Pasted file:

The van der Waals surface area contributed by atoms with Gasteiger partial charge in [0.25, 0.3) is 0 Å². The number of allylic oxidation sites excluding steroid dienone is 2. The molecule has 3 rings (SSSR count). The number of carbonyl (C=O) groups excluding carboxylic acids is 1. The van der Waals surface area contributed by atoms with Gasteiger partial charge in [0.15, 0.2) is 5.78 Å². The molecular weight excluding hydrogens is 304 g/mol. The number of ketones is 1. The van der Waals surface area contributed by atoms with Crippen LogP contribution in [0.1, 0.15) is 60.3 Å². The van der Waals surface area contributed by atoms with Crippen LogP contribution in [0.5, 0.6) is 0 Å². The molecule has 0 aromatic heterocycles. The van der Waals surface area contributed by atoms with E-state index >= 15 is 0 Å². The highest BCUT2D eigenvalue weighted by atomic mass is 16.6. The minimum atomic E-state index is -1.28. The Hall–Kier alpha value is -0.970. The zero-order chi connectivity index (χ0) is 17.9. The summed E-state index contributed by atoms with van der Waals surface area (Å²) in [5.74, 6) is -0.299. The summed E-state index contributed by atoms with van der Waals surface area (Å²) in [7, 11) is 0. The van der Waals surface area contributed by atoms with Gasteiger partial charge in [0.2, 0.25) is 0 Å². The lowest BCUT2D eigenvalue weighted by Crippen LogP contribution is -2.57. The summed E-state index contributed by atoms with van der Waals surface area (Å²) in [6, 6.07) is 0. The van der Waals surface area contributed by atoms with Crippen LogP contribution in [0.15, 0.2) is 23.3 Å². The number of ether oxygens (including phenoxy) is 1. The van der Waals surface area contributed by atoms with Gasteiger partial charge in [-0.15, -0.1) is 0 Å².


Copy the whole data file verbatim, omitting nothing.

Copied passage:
The van der Waals surface area contributed by atoms with Gasteiger partial charge in [0.25, 0.3) is 0 Å². The number of allylic oxidation sites excluding steroid dienone is 2. The molecule has 3 rings (SSSR count). The number of carbonyl (C=O) groups excluding carboxylic acids is 1. The van der Waals surface area contributed by atoms with Gasteiger partial charge in [0.15, 0.2) is 5.78 Å². The molecular weight excluding hydrogens is 304 g/mol. The number of ketones is 1. The van der Waals surface area contributed by atoms with Crippen LogP contribution in [0.1, 0.15) is 60.3 Å². The van der Waals surface area contributed by atoms with Crippen LogP contribution in [0.5, 0.6) is 0 Å². The molecule has 0 aromatic heterocycles. The van der Waals surface area contributed by atoms with E-state index >= 15 is 0 Å². The highest BCUT2D eigenvalue weighted by atomic mass is 16.6. The minimum atomic E-state index is -1.28. The Hall–Kier alpha value is -0.970. The zero-order chi connectivity index (χ0) is 17.9. The summed E-state index contributed by atoms with van der Waals surface area (Å²) in [5.74, 6) is -0.299. The summed E-state index contributed by atoms with van der Waals surface area (Å²) in [7, 11) is 0. The van der Waals surface area contributed by atoms with Gasteiger partial charge in [0.2, 0.25) is 0 Å². The lowest BCUT2D eigenvalue weighted by Crippen LogP contribution is -2.57. The summed E-state index contributed by atoms with van der Waals surface area (Å²) in [6, 6.07) is 0. The van der Waals surface area contributed by atoms with Crippen LogP contribution in [0.15, 0.2) is 23.3 Å². The number of ether oxygens (including phenoxy) is 1. The van der Waals surface area contributed by atoms with Gasteiger partial charge in [-0.15, -0.1) is 0 Å².